Search
  • Mandy Palmer

Brodforks

Brodforks are freaking incredible!

🌿

It comes from the French agricultural tool, grelinette, and was introduced to the United States in the 1990s by Eliot Coleman.

🌿

It keeps the microorganisms, and other soil life, in their respective layers and has great results for drainage, and aeration.

🌿

Soil is made up of layers. Each one of these layers hosts different types of microorganisms, bacteria, and insects. The most important soil layer is the topsoil, which should always remain as topsoil without being turned over.

🌿

The main benefit of using a broadfork is to help make your soil healthier by providing a natural way to aerate.

🌿

Broadforks contribute to soil health because plant roots require air spaces between particles in order to breathe.The two handles provide leverage, so that you can easily loosen a large area of soil in less time and with less effort. Natural perennial beds don’t need to use a broadfork because the roots of plants and flowers already aerate the soil on their own. It's good for vegetable beds and annual garden beds. However, it does help when weeding. When you till and turn the soil over, you bring up dormant weed seeds that had made their way into the lower soil levels.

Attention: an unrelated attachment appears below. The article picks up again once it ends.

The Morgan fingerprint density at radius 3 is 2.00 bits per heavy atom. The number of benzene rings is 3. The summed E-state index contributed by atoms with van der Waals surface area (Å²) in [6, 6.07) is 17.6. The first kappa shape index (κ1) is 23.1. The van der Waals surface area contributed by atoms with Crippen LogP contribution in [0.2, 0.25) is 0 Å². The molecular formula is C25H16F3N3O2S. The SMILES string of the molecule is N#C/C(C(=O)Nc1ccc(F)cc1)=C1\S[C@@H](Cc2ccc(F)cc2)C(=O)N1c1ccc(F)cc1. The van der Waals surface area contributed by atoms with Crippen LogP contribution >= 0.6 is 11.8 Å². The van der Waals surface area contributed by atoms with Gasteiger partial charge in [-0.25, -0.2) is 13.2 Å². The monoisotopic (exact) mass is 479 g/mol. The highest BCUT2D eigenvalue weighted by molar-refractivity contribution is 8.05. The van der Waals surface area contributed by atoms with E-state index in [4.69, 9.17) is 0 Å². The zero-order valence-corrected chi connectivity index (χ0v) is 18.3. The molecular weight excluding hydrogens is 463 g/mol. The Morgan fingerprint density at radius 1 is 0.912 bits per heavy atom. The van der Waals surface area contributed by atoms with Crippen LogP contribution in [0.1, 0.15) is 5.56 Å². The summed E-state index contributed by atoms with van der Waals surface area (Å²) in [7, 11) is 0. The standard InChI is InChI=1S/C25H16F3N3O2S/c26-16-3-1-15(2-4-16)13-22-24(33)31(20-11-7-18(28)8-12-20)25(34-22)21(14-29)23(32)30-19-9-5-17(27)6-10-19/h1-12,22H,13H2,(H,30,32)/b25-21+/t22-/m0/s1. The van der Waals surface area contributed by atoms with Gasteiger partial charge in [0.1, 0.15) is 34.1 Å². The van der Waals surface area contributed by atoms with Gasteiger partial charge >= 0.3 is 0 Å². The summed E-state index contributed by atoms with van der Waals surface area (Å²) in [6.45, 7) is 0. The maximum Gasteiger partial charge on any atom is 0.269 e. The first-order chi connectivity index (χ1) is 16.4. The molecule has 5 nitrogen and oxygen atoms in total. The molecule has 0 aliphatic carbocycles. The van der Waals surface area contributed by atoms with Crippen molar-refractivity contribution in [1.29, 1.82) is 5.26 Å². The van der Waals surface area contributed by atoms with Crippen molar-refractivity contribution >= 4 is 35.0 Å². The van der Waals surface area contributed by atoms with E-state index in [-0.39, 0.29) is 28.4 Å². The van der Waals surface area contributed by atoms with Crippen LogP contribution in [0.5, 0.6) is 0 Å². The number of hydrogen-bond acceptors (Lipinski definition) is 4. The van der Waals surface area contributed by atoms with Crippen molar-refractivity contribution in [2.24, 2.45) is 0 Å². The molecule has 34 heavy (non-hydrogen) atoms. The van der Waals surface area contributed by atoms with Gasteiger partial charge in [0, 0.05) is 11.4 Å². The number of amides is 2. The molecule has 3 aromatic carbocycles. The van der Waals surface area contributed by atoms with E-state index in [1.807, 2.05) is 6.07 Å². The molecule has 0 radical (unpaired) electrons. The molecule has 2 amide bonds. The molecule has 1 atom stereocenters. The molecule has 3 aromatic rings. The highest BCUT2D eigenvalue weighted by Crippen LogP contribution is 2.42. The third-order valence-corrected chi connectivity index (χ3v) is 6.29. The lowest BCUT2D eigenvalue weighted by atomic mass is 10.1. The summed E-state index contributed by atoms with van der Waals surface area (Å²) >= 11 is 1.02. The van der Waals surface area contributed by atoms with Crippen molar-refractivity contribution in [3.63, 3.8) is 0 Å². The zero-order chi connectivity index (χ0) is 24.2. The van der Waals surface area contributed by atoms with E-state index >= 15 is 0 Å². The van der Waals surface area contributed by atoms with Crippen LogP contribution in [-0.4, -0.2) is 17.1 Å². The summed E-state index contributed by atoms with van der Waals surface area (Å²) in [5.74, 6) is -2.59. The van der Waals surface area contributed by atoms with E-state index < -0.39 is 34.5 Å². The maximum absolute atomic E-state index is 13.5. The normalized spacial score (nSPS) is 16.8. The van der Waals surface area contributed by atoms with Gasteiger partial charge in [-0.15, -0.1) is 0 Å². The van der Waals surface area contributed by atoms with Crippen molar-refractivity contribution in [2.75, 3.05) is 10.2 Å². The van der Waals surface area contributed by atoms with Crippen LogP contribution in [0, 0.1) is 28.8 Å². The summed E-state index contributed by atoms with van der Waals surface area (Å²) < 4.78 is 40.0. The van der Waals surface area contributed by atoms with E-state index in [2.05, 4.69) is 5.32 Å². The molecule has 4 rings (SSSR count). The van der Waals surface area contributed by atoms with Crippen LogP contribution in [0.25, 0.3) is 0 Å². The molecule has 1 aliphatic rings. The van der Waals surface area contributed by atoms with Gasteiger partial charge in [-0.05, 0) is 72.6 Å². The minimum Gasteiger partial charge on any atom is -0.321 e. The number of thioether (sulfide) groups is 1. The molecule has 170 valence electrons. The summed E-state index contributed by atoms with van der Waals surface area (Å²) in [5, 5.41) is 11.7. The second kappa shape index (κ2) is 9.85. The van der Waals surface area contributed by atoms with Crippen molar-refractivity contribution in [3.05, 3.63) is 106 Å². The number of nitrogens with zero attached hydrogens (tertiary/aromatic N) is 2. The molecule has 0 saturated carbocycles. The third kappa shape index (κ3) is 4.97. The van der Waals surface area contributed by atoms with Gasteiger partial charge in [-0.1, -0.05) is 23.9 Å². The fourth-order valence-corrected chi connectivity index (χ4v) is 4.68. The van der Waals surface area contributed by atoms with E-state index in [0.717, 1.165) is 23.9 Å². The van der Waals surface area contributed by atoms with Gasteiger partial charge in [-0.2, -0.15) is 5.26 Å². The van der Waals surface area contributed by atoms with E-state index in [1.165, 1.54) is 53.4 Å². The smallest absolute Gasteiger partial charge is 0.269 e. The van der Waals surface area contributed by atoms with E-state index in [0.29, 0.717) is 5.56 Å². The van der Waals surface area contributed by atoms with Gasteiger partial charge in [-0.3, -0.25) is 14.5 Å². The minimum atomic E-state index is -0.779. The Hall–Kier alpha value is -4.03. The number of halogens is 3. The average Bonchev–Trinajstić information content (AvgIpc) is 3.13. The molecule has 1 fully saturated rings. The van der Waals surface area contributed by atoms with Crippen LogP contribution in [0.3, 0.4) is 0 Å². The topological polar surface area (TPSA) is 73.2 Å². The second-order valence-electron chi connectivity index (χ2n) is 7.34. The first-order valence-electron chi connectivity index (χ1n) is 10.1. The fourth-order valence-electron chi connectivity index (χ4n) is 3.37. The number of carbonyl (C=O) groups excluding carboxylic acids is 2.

🌿

Brodforks, unlike tilling can be used in wet soil so you won't have a delay creating spring beds.

🌿

Plus, if you want a great work out this is it. BUT, it isn't as strenuous on your back unlike the pitchfork.The handles provide leverage, so that you can more loosen a large area of soil in less time and with less effort.

🌿

It's great for harvesting root veggies like potatoes and carrots and garlic as it loosens the compacted soil.

🌿

A great alternative to tilling and a must have tool for us!


5 views0 comments

Recent Posts

See All